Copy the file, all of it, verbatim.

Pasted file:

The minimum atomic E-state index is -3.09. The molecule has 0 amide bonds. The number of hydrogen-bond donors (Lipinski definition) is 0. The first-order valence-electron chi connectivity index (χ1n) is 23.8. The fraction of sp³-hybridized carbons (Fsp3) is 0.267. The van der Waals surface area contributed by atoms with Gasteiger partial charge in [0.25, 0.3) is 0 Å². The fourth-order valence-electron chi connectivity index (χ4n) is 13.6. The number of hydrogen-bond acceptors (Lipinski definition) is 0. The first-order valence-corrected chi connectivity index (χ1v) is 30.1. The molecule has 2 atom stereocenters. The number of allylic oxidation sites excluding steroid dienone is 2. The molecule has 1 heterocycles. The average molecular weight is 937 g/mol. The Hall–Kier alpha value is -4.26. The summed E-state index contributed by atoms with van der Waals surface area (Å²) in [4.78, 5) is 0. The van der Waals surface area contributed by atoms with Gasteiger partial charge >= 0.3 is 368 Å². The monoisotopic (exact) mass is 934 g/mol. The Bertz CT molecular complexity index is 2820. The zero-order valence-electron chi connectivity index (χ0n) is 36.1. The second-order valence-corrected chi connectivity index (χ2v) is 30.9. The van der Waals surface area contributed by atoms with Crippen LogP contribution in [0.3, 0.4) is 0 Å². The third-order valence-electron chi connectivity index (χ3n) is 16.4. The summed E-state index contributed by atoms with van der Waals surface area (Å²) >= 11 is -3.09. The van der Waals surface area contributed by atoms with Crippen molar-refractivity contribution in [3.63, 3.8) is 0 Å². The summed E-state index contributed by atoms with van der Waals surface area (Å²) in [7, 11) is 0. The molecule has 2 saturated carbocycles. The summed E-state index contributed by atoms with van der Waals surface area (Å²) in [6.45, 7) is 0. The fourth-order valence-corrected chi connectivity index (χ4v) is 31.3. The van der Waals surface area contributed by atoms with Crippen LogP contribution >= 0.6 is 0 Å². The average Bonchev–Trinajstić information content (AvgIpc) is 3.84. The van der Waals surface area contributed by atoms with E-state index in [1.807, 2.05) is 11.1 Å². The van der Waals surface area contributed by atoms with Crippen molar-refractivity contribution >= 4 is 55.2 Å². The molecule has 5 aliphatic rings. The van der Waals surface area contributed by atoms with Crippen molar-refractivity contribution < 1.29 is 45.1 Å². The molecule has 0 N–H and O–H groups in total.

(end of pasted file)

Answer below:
The minimum atomic E-state index is -3.09. The molecule has 0 amide bonds. The number of hydrogen-bond donors (Lipinski definition) is 0. The first-order valence-electron chi connectivity index (χ1n) is 23.8. The fraction of sp³-hybridized carbons (Fsp3) is 0.267. The van der Waals surface area contributed by atoms with Gasteiger partial charge in [0.25, 0.3) is 0 Å². The fourth-order valence-electron chi connectivity index (χ4n) is 13.6. The number of hydrogen-bond acceptors (Lipinski definition) is 0. The first-order valence-corrected chi connectivity index (χ1v) is 30.1. The molecule has 2 atom stereocenters. The number of allylic oxidation sites excluding steroid dienone is 2. The molecule has 1 heterocycles. The average molecular weight is 937 g/mol. The Hall–Kier alpha value is -4.26. The summed E-state index contributed by atoms with van der Waals surface area (Å²) in [4.78, 5) is 0. The van der Waals surface area contributed by atoms with Gasteiger partial charge >= 0.3 is 368 Å². The monoisotopic (exact) mass is 934 g/mol. The Bertz CT molecular complexity index is 2820. The zero-order valence-electron chi connectivity index (χ0n) is 36.1. The second-order valence-corrected chi connectivity index (χ2v) is 30.9. The van der Waals surface area contributed by atoms with Crippen LogP contribution in [0.3, 0.4) is 0 Å². The third-order valence-electron chi connectivity index (χ3n) is 16.4. The summed E-state index contributed by atoms with van der Waals surface area (Å²) >= 11 is -3.09. The van der Waals surface area contributed by atoms with Crippen molar-refractivity contribution in [3.63, 3.8) is 0 Å². The summed E-state index contributed by atoms with van der Waals surface area (Å²) in [7, 11) is 0. The molecule has 2 saturated carbocycles. The summed E-state index contributed by atoms with van der Waals surface area (Å²) in [6.45, 7) is 0. The fourth-order valence-corrected chi connectivity index (χ4v) is 31.3. The van der Waals surface area contributed by atoms with Crippen LogP contribution >= 0.6 is 0 Å². The average Bonchev–Trinajstić information content (AvgIpc) is 3.84. The van der Waals surface area contributed by atoms with E-state index in [1.807, 2.05) is 11.1 Å². The van der Waals surface area contributed by atoms with Crippen molar-refractivity contribution >= 4 is 55.2 Å². The molecule has 5 aliphatic rings. The van der Waals surface area contributed by atoms with Crippen molar-refractivity contribution < 1.29 is 45.1 Å². The molecule has 0 N–H and O–H groups in total.